• emcuevas
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    Re: Simple exclusion constraint and Exclusive or constraint

     It is really hard to gather the information with just reading. Or is it just me? Im sorry. I need to see some examples to see the difference. Maybe by using a simple representation of table that relates to either xor constraint or exclusion.

     

    Thanks for the help by the way. Really appreciate it.  

  • Tue, Sep 1 2015 15:43 In reply to

    • emcuevas
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    Re: Simple exclusion constraint and Exclusive or constraint

    I really really appreciate that you have replied to my question. You are the author of the book we use in school. Im so psyched. But, unfortunately , for me it is only words. I got some points, but I am more of a visual person. Im really sorry for the inconvinience. But, I really really need to understand the difference between the two. On the book we use, I have seen some examples of simple exclusion + the table which represents the diagram drawn. But, for xor constraint i havent seen one table representation of a diagram. I used up hours searching for some tables to help me understand more, but, I didnt find anything.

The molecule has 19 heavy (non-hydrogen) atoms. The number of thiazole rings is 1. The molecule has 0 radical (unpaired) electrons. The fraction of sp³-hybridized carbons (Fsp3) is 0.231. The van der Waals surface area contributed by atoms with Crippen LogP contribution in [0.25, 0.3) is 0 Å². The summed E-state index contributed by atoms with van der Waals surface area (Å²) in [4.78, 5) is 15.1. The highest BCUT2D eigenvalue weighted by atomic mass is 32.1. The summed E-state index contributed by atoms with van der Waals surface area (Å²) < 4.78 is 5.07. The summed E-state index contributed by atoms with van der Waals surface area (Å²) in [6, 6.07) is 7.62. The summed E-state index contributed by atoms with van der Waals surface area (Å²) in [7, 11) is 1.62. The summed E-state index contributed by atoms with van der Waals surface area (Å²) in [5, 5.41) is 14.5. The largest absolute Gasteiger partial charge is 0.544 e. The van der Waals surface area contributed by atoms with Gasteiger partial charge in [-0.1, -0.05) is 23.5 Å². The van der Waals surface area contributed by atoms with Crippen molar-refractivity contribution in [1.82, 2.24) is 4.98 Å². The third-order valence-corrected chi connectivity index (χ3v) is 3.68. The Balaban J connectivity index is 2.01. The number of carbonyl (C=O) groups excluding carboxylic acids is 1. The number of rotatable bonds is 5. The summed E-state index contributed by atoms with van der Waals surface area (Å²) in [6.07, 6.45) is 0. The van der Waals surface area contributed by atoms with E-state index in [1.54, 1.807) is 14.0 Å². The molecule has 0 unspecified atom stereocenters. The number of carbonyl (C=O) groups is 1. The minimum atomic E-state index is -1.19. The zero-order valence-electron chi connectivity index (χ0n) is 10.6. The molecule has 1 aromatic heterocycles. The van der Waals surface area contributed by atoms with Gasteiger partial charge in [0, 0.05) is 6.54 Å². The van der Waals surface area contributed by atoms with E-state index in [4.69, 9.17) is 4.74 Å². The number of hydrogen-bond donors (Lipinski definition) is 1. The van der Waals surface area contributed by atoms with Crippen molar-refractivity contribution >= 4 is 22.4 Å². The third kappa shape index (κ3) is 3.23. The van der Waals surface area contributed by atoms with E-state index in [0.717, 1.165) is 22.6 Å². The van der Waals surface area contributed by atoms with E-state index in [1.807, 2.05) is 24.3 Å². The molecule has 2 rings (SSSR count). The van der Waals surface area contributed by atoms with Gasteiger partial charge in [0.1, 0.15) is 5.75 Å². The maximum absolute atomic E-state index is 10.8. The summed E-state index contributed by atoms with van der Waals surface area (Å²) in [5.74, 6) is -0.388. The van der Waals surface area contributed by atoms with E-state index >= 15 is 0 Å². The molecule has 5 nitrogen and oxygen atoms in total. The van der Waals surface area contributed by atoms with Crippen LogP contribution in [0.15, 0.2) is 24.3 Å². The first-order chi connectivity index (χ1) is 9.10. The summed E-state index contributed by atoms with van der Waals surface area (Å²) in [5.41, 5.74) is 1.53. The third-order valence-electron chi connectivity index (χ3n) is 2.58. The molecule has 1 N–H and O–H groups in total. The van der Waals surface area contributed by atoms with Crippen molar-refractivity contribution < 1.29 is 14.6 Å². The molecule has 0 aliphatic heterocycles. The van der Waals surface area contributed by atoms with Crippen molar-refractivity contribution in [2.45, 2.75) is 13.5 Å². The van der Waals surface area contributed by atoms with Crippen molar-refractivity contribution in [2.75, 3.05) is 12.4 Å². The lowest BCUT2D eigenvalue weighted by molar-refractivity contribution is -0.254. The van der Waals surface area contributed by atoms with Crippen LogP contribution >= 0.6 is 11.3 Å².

Simple exclusion would be like: (If role1(wrote) and role2(reviewed) has a simple exclusion constraint), am I correct?

    Person Wrote Reviewed 

    T.Halpin ORM ---------

    P.Burg ---------- WORLD 

    T.Halpin ---------- WORLD